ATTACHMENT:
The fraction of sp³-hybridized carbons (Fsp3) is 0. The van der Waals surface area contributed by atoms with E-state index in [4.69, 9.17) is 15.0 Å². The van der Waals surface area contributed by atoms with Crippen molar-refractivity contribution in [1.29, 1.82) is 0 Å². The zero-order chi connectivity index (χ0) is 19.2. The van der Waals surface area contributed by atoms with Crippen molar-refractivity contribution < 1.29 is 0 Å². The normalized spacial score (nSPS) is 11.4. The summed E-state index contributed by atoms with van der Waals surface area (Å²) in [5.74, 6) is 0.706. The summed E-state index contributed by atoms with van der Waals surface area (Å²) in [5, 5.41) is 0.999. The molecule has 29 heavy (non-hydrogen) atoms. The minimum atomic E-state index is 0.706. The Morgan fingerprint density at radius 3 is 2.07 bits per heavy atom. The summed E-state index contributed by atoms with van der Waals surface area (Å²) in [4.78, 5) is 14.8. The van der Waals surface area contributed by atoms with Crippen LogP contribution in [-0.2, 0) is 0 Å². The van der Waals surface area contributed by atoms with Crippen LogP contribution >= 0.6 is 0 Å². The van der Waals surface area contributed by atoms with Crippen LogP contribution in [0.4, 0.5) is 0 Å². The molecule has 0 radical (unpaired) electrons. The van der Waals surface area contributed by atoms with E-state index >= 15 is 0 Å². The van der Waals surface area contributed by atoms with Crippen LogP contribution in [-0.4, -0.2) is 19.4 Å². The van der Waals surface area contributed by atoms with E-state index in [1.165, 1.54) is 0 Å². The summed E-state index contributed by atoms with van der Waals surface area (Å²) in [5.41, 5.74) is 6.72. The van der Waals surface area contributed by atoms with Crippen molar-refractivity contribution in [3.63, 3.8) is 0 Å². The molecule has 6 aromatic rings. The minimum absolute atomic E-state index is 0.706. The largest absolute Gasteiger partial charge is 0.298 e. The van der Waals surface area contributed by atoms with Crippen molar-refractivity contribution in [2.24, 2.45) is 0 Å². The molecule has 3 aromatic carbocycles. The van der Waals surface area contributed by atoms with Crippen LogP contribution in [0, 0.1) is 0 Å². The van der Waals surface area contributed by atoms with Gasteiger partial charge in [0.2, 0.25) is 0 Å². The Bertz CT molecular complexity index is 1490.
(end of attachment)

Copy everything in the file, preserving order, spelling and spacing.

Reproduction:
The fraction of sp³-hybridized carbons (Fsp3) is 0. The van der Waals surface area contributed by atoms with E-state index in [4.69, 9.17) is 15.0 Å². The van der Waals surface area contributed by atoms with Crippen molar-refractivity contribution in [1.29, 1.82) is 0 Å². The zero-order chi connectivity index (χ0) is 19.2. The van der Waals surface area contributed by atoms with Crippen molar-refractivity contribution < 1.29 is 0 Å². The normalized spacial score (nSPS) is 11.4. The summed E-state index contributed by atoms with van der Waals surface area (Å²) in [5.74, 6) is 0.706. The summed E-state index contributed by atoms with van der Waals surface area (Å²) in [5, 5.41) is 0.999. The molecule has 29 heavy (non-hydrogen) atoms. The minimum atomic E-state index is 0.706. The Morgan fingerprint density at radius 3 is 2.07 bits per heavy atom. The summed E-state index contributed by atoms with van der Waals surface area (Å²) in [4.78, 5) is 14.8. The van der Waals surface area contributed by atoms with Crippen LogP contribution in [-0.2, 0) is 0 Å². The van der Waals surface area contributed by atoms with Crippen LogP contribution >= 0.6 is 0 Å². The van der Waals surface area contributed by atoms with Crippen LogP contribution in [0.4, 0.5) is 0 Å². The molecule has 0 radical (unpaired) electrons. The van der Waals surface area contributed by atoms with E-state index >= 15 is 0 Å². The van der Waals surface area contributed by atoms with Crippen LogP contribution in [-0.4, -0.2) is 19.4 Å². The van der Waals surface area contributed by atoms with E-state index in [1.165, 1.54) is 0 Å². The summed E-state index contributed by atoms with van der Waals surface area (Å²) in [5.41, 5.74) is 6.72. The van der Waals surface area contributed by atoms with Crippen molar-refractivity contribution in [3.63, 3.8) is 0 Å². The molecule has 6 aromatic rings. The minimum absolute atomic E-state index is 0.706. The largest absolute Gasteiger partial charge is 0.298 e. The van der Waals surface area contributed by atoms with Crippen molar-refractivity contribution in [2.24, 2.45) is 0 Å². The molecule has 3 aromatic carbocycles. The van der Waals surface area contributed by atoms with Crippen LogP contribution in [0, 0.1) is 0 Å². The van der Waals surface area contributed by atoms with Gasteiger partial charge in [0.2, 0.25) is 0 Å². The Bertz CT molecular complexity index is 1490.